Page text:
Philippines (Los Baños)
“Food is a central part of the Filipino life. For the people of an agricultural country such as the Philippines to go hungry due to increased control of industrial agriculture giants, is therefore unacceptable and must be resisted. “
Food and agriculture is central to rural development, a source of livelihood of small farmers and a reflection of Filipino’s ingenuity and resilience. Over 20 years ago, farmer-scientist led group MASIPAG was created to break the control of local and multinational fertiliser and pesticide companies, multilateral rice research institutes and rice distribution cartels in the Philippines.
For MASIPAG, rice is life and genetically engineered Golden Rice must be stopped.
To improve the quality of life of small farmers, the initiative takes a holistic approach to development, community empowerment, and people’s control of agricultural biodiversity. Today, the longstanding network of civil society organisations, NGOs and scientists reaches around 35,000 farmer members in three regional zones of the Philippines. The goal is to sustainably manage biodiversity through farmer-controlled seeds and biological resources, agricultural production and associated knowledge.
MASIPAG’s approach to empower farmers in breeding their own local rice varieties and to collaborate with academic sectors uses the following interactions: bottom-up decision–making, planning, and implementation; farmer–scientist partnerships; farmer-led research; farmer–to–farmer mode of diffusion in training; and advocacy on farmers’ rights issues. The results of the initiative’s research calls for governments to support sustainable agriculture for better food security, better health, and better income outcomes, all while offering the potential to reduce climate change emissions from agriculture.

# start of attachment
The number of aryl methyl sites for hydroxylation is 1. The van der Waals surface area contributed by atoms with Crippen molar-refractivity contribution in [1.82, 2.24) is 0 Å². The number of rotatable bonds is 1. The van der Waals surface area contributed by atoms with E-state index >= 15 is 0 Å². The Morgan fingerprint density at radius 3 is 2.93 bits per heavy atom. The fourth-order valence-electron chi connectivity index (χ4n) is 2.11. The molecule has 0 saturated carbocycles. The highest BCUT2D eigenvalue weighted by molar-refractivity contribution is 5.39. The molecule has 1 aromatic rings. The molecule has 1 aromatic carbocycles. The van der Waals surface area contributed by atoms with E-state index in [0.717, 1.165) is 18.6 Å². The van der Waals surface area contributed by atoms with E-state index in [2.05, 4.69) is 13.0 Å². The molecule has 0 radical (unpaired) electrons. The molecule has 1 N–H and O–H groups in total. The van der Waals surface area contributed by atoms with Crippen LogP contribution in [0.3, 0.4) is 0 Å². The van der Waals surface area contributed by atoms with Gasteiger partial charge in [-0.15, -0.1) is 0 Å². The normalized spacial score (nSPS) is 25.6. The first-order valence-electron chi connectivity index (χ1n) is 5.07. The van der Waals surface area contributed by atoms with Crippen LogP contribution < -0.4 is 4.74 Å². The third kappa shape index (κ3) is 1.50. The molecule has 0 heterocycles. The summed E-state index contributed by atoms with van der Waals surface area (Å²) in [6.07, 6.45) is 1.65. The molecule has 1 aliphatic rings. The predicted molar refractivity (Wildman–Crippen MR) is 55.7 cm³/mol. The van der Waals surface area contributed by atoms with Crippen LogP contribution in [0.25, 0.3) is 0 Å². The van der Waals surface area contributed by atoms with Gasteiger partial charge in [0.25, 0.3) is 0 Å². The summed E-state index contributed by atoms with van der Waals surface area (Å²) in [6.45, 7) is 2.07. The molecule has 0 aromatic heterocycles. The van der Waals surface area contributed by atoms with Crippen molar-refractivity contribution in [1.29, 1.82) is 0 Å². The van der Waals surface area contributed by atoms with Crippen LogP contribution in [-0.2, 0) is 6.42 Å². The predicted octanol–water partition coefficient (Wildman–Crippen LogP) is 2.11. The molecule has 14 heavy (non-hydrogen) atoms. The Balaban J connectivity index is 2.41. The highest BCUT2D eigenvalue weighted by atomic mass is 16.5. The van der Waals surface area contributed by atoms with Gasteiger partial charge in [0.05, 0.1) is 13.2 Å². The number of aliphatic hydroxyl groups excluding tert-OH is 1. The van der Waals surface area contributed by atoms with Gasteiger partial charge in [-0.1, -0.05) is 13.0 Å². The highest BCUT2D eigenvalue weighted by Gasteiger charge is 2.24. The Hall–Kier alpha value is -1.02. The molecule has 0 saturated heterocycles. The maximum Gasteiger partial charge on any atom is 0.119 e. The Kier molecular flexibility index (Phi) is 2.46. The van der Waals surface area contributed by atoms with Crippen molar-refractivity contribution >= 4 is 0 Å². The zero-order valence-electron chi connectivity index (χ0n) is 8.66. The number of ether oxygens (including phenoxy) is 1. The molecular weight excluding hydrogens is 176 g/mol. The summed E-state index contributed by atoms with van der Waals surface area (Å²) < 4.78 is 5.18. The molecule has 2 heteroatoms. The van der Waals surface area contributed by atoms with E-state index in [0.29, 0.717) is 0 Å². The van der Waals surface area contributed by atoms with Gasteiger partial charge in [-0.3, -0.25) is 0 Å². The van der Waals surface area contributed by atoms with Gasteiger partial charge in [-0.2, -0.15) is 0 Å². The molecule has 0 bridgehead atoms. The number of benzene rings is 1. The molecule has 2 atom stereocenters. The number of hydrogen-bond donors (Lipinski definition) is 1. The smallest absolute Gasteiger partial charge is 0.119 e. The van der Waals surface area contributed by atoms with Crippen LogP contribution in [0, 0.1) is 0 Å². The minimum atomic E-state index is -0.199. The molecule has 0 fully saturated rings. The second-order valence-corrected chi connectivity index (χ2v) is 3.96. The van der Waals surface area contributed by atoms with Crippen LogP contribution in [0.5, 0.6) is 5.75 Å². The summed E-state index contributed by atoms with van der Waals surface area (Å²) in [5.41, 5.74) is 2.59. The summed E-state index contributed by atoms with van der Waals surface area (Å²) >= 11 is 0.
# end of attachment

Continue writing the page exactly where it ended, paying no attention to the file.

The national coordinator of MASIPAG, Cris Panerio, told a story of a typhoon that hit a community in Nueva Ecija. The province is nationally known as the ‘Rice Granary of the Philippines’, producing the largest rice yield in the country. The typhoon destroyed all of the rice crops in the community except for one that was grown by a farmer who had propagated his own variety of rice. That particular farmer had also been farming organically for over ten years. Similarly, in nearby communities, other organic farmers also had a good harvest, while crops grown by conventional farmers had been destroyed.
“Food systems are not only about how we grow our food, and how the consumption and distribution of food affects the environment or contributes to climate change,” Cris explains. “It also about who controls and dominates the kind of production and resources we use and access.”
AtlasAction: Learn more about the MASIPAG programs.
This project is featured in a new research report called 'Beacons of Hope: Accelerating Transformations to Sustainable Food Systems' by the Global Alliance for the Future of Food.
Cris Panerio, National Coordinator, MASIPAG
This project has been selected as part of NatureFutures, a new storytelling project that maps the innovations in wildlife, biodiversity and citizen science and the biologists, engineers, designers and entrepreneurs behind them. Atlas of the Future is excited to partner with the Ministry of Territory and Sustainability of the Government of Catalonia.